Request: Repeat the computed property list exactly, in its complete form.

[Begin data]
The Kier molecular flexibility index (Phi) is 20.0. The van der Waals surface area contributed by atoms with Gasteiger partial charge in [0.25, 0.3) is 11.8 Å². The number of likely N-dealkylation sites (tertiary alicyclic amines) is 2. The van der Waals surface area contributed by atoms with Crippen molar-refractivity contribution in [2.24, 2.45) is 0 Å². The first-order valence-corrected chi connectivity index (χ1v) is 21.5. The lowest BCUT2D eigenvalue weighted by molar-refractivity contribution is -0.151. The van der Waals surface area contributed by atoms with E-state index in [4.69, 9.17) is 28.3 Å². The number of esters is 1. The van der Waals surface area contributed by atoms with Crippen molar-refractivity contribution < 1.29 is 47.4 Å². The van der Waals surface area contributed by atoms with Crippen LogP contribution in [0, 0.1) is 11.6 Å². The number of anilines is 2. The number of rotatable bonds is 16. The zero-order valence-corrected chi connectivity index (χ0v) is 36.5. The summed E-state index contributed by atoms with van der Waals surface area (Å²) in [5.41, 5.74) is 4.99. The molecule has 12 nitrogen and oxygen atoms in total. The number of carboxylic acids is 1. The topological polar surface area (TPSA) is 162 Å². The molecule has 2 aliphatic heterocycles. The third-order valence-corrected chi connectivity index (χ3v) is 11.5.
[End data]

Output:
The Kier molecular flexibility index (Phi) is 20.0. The van der Waals surface area contributed by atoms with Gasteiger partial charge in [0.25, 0.3) is 11.8 Å². The number of likely N-dealkylation sites (tertiary alicyclic amines) is 2. The van der Waals surface area contributed by atoms with Crippen molar-refractivity contribution in [2.24, 2.45) is 0 Å². The first-order valence-corrected chi connectivity index (χ1v) is 21.5. The lowest BCUT2D eigenvalue weighted by molar-refractivity contribution is -0.151. The van der Waals surface area contributed by atoms with E-state index in [4.69, 9.17) is 28.3 Å². The number of esters is 1. The van der Waals surface area contributed by atoms with Crippen molar-refractivity contribution < 1.29 is 47.4 Å². The van der Waals surface area contributed by atoms with Crippen LogP contribution in [0, 0.1) is 11.6 Å². The number of anilines is 2. The number of rotatable bonds is 16. The zero-order valence-corrected chi connectivity index (χ0v) is 36.5. The summed E-state index contributed by atoms with van der Waals surface area (Å²) in [5.41, 5.74) is 4.99. The molecule has 12 nitrogen and oxygen atoms in total. The number of carboxylic acids is 1. The topological polar surface area (TPSA) is 162 Å². The molecule has 2 aliphatic heterocycles. The third-order valence-corrected chi connectivity index (χ3v) is 11.5.